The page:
Bach hopeful spectators can attend the Olympics

VIDEO SHOWS: PRESS CONFERENCE WITH IOC PRESIDENT THOMAS BACH

SHOWS: TOKYO, JAPAN (NOVEMBER 16, 2020) (FOREIGN POOL - ACCESS ALL)

1. INTERNATIONAL OLYMPIC COMMITTEE PRESIDENT THOMAS BACH ARRIVING FOR MEETING WITH TOKYO 2020 OFFICIALS

2. BACH GREETING TOKYO 2020 HONORARY PRESIDENT FUJIO MITARAI / MITARAI TRYING TO HAVE HANDSHAKE BUT BACH INSISTING ON ELBOW BUMP

3. VARIOUS OF BACH, MITARAI, HEAD OF TOKYO 2020 COORDINATION COMMISSION, JOHN COATES, AND TOKYO 2020 PRESIDENT, YOSHIRO MORI, SPEAKING

4. MEETING STARTING

5. (SOUNDBITE) (English) INTERNATIONAL OLYMPIC COMMITTEE PRESIDENT, THOMAS BACH, SAYING:

"All this makes us even more confident that we can have, next year, a reasonable number of spectators in the stadia and therefore enjoy the Olympic spirit."

6. VARIOUS OF MEETING UNDERWAY

7. BACH AND MORI ARRIVING FOR NEWS CONFERENCE

8. NEWS CONFERENCE UNDERWAY

9. MORI REMOVING MASK AND SAYING (Japanese): "WE CAN REMOVE THE MASKS BECAUSE THERE IS DISTANCE BETWEEN US"

10. NEWS CONFERENCE UNDERWAY

11. (SOUNDBITE) (English) INTERNATIONAL OLYMPIC COMMITTEE PRESIDENT, THOMAS BACH, SAYING:

"We know that we will have more COVID counter-measures in our toolbox than we have now. We know that there will be a more sophisticated rapid testing regime available. You see new developments by the month, if not by the week, all over the world. We can also be more confident that most likely there will be vaccines being available."

12. NEWS CONFERENCE UNDERWAY

13. (SOUNDBITE) (English) INTERNATIONAL OLYMPIC COMMITTEE PRESIDENT, THOMAS BACH, SAYING:

"There are some rumours going around... we never said this, that we can make it obligatory or a requirement (to get a vaccine). We want to convince as many foreign participants as possible to accept a vaccine."

14. JOURNALIST ASKING QUESTION

15. (SOUNDBITE) (English) INTERNATIONAL OLYMPIC COMMITTEE PRESIDENT, THOMAS BACH, SAYING:

"This will take time. We have been discussing here a number of measures that may have to be taken, or not taken, and this will have a direct influence on the costs. It is just impossible now to have a sound figure. You can speculate about any number right now but it is just not realistic at this moment."

16. NEWS CONFERENCE UNDERWAY

17. BACH, WHEN ASKED WHETHER VACCINATION WOULD BE COMPULSORY FOR ALL ATHLETES TO COMPETE AT TOKYO 2020, SAYING FLATLY (English): "NO." / BACH THEN LAUGHING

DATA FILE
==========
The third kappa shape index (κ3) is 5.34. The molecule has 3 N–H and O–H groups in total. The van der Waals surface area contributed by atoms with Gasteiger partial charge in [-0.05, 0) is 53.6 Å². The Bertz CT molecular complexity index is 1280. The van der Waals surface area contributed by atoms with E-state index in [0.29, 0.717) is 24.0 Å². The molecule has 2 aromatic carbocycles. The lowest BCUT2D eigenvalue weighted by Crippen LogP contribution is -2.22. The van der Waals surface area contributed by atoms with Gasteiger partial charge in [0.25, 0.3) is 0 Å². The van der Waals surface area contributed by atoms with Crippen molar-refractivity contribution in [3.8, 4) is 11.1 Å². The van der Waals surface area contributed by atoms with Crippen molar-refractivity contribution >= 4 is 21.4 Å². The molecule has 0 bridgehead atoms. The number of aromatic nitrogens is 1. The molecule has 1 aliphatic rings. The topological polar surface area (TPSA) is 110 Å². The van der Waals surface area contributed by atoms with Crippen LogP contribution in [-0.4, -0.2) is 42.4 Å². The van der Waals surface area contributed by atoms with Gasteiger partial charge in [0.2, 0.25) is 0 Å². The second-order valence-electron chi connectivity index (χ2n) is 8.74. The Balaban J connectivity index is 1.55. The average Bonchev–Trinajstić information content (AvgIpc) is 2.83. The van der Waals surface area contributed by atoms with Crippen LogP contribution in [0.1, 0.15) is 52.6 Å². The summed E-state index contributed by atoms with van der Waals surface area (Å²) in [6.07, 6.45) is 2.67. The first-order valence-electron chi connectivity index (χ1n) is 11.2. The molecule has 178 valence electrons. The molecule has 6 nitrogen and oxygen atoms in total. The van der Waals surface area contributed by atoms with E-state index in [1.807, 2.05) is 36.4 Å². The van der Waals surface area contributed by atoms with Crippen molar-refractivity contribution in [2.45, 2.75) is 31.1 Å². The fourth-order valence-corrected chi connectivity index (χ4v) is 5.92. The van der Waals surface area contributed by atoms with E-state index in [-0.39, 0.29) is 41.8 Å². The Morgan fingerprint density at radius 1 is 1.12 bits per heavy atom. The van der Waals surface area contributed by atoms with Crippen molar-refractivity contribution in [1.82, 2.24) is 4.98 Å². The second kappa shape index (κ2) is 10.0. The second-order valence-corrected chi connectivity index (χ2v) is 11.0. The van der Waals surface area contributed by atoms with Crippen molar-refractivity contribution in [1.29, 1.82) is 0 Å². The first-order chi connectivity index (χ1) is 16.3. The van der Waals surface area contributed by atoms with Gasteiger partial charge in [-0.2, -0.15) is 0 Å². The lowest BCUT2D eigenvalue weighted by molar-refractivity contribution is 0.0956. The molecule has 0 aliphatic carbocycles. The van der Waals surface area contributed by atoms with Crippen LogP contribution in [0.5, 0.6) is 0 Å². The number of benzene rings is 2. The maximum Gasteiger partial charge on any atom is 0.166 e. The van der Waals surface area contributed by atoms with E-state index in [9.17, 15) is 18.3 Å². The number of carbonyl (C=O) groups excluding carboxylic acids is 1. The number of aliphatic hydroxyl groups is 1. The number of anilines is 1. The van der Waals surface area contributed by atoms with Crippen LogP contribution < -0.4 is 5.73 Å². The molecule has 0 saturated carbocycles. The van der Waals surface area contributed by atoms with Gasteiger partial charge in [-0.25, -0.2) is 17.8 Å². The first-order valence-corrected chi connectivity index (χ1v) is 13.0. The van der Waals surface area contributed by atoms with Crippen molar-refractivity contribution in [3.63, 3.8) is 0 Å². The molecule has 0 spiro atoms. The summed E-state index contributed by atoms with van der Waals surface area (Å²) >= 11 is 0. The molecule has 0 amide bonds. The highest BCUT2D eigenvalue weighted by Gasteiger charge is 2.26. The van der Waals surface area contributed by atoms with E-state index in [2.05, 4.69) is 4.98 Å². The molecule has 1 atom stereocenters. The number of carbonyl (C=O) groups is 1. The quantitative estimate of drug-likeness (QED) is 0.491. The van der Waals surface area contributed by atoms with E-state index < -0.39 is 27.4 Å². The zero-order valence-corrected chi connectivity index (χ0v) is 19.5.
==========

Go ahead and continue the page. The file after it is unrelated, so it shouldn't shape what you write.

18. BACH LEAVING

STORY: International Olympic Committee (IOC) chief Thomas Bach expressed confidence on Monday (November 16) that the Tokyo Games will be held successfully next year, even allowing spectators to attend, as the world grapples with a sharp rise in coronavirus infections.

Bach's two-day visit to Tokyo is likely to bolster Japan's efforts to stage the Olympics, but will do little to assuage the concerns of a public deeply worried about the spread of the virus.

The IOC president spent the day with the Tokyo organisers discussing how to stage the massive sporting event during an unprecedented pandemic and ensure safety for a gathering of more than 11,000 international athletes.

The visit is Bach's first to the Japanese capital since he and former prime minister Shinzo Abe decided in March to postpone the 2020 Games to next year.

At a news conference, Bach said he would not make vaccination a requirement for Games participants, despite earlier saying the vaccine was a positive step for the Games.

News of a potentially successful vaccine from Pfizer Inc has lifted hopes for the staging of the Games, but public opinion in Japan remains mixed.

Nearly 60% of respondents in a November poll by TV Asahi said the event should be further postponed or canceled.

Last week Japan reported record new daily cases, sparking concerns of a third wave of infections, although it has mostly avoided the high death tolls recorded elsewhere.

Bach sees next year's Games as a glimmer of hope after the world's pandemic battle, and pointed to recent sporting competitions in Japan as proof that events could already take place safely, saying the IOC was now "very confident" that spectators would be able to attend the Games.

But he told reporters it was not realistic to put a figure on the cost of the postponement until next year's virus precautions are ascertained.

(Production: Jack Tarrant)